It's been years since I've written a predictions column, and looking back at my efforts, I can see why I stopped.
Its been years since Ive written a predictions column, and looking back at my efforts, I can see why I stopped. Unfortunately, this is my one chance this year to look into my clouded crystal ball. So, here are my predictions, more or less ordered by their chance of success.
1) Microsoft CRM finally ships. The products interface lures people in. Its pricing is competitive. It starts to squeeze out smaller competitors, just before people realize its not all that it is cracked up to be. The cracked-up features hit late in 2004, but by then its too late for many smaller companies.
2) Intel slices and dices Itanium prices after finally getting the processor to perform at better-than-32-bit speeds. Intel continues to claim its not speed that matters as much as memory address spacenot important until 2005.
3) Spurred by the Bush administrations peeping-Tom initiatives, dozens of firms gyrate toward getting government contracts. The companies win contracts but cant talk about them. Their products also dont work, so thats actually a good thing.
4) Commercial spyware becomes pervasive. Agreements and usage policies become embedded in EULAs. Spyware companies sell variations of their commercial products, which do work, to the government.
5) Ximians Evolution becomes the fastest-growing software package of the millennium. Corporations start rolling it out. A 32-bit Windows version emerges and begins to supplant Outlook as the common e-mail client.
6) Sun rolls everything into Solaris, then rolls everything into Sun Linux. Suns product SKU goes from thousands to a handful. The "systems" company becomes an integrator. Upon realization, it buys at least one large integrator.
7) Windows Media 9 launches. Its fantastic, but no one cares. Yahoos launch.com instead catalyzes Microsofts foray into entertainment media.
8) Grid computing sits out another year. Suns N1 and other automated self-healing computing initiatives struggle in 2003. The struggle allows the initiatives to get some things right, so well see good stuff in 2004.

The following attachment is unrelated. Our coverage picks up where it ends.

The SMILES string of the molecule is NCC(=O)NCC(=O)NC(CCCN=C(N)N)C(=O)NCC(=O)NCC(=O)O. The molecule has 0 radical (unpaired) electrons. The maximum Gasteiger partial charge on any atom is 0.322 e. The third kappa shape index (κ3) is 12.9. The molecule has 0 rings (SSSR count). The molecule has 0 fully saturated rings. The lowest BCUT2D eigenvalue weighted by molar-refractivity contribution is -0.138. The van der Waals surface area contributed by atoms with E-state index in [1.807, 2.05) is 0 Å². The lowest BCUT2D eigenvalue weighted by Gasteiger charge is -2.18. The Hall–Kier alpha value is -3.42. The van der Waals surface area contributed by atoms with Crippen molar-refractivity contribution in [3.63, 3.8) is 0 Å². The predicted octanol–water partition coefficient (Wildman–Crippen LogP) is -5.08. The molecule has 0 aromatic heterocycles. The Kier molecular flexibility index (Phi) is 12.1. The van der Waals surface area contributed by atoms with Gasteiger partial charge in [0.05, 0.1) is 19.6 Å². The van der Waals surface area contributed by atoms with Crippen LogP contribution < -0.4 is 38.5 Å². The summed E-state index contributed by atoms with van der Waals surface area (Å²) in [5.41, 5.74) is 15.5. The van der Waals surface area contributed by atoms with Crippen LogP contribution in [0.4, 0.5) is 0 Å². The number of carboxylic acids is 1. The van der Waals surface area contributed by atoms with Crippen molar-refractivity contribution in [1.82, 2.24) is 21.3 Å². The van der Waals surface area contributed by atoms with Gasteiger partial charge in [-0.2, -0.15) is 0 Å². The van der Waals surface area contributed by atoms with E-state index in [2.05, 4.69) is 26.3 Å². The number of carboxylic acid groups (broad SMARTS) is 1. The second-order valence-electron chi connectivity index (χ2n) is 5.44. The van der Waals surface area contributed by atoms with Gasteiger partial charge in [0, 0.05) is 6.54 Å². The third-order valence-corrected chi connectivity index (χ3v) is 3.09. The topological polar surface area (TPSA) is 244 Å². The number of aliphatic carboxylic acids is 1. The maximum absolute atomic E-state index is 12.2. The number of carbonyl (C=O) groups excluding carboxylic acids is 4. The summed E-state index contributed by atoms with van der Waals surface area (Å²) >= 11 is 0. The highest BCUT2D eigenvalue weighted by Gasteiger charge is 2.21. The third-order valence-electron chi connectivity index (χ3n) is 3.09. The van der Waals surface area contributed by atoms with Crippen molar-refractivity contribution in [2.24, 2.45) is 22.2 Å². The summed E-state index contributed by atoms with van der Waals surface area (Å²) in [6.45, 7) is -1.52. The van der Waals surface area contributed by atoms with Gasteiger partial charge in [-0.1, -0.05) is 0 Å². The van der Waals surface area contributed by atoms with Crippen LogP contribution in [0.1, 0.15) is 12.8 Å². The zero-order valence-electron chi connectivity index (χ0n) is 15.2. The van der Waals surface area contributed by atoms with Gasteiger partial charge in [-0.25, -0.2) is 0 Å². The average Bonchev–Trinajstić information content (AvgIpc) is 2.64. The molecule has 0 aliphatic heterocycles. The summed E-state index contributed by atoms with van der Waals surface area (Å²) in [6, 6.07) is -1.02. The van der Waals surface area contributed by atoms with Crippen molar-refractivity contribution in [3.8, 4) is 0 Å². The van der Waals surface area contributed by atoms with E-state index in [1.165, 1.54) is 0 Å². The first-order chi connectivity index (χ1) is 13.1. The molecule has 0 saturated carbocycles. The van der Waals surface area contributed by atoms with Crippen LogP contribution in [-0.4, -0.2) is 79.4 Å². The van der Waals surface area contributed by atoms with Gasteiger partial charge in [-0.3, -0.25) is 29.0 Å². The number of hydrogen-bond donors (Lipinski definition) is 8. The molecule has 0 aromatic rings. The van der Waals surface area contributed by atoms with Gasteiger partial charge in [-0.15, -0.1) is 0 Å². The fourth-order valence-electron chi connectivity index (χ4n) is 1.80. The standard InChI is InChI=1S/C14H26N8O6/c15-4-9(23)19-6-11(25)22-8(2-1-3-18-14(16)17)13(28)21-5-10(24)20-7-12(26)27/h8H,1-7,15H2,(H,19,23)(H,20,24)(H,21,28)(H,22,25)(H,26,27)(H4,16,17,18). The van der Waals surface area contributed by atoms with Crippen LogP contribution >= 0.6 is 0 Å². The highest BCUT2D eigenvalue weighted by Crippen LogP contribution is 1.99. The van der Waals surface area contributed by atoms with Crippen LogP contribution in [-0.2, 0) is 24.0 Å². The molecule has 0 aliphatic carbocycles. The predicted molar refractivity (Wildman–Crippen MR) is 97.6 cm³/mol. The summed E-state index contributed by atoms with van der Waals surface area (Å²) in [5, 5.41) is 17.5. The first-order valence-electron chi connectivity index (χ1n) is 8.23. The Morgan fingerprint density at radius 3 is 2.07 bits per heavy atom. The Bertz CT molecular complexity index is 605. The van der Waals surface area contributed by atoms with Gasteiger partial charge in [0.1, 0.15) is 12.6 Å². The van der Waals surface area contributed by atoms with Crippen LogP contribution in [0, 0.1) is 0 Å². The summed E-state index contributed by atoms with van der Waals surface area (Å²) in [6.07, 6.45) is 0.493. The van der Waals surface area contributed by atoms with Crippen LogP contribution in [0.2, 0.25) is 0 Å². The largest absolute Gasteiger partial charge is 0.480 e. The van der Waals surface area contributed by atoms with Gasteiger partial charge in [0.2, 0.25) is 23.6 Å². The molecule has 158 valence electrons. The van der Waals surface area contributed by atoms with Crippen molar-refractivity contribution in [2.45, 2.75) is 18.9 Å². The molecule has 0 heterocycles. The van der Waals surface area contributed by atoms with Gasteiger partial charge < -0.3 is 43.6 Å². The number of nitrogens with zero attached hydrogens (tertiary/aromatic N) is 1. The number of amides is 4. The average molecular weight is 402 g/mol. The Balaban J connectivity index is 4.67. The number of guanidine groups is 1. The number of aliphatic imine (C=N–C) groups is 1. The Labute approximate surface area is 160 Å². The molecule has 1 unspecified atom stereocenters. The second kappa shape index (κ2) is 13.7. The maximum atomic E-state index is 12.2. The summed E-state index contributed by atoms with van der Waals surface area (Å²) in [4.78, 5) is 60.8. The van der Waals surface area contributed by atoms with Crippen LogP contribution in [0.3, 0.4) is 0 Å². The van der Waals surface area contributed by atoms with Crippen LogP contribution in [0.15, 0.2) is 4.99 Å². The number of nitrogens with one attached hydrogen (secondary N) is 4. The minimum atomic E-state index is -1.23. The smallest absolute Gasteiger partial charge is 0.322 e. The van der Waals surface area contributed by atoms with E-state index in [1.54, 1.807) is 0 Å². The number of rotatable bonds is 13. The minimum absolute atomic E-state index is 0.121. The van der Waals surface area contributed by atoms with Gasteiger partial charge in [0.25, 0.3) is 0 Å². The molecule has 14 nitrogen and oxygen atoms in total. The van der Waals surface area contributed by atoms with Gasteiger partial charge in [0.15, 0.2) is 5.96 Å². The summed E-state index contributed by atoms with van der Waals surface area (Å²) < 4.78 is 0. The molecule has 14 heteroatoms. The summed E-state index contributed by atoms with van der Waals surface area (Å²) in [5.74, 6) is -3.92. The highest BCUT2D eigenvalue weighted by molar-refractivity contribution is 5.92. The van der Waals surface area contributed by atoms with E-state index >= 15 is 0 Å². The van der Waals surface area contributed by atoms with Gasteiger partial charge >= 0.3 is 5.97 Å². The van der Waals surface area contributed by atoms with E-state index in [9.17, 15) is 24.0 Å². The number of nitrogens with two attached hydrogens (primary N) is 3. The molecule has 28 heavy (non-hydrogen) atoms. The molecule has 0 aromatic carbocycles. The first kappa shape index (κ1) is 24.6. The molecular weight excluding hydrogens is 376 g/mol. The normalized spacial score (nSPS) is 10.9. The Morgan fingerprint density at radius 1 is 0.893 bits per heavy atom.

9) Microsoft and Sun agree on more standards, including those emerging from OASIS and the WS-I.
10) National wireless fails to catch a break in 2003. No one cares about 3G. No one cared about Iridium. No one cared about 2.5G. Maybe it will happen in this decade, though.
Your predictions are going to be better than mine. What are they? Write to firstname.lastname@example.org.
As the director of eWEEK Labs, John manages a staff that tests and analyzes a wide range of corporate technology products. He has been instrumental in expanding eWEEK Labs' analyses into actual user environments, and has continually engineered the Labs for accurate portrayal of true enterprise infrastructures. John also writes eWEEK's 'Wide Angle' column, which challenges readers interested in enterprise products and strategies to reconsider old assumptions and think about existing IT problems in new ways. Prior to his tenure at eWEEK, which started in 1994, Taschek headed up the performance testing lab at PC/Computing magazine (now called Smart Business). Taschek got his start in IT in Washington D.C., holding various technical positions at the National Alliance of Business and the Department of Housing and Urban Development. There, he and his colleagues assisted the government office with integrating the Windows desktop operating system with HUD's legacy mainframe and mid-range servers.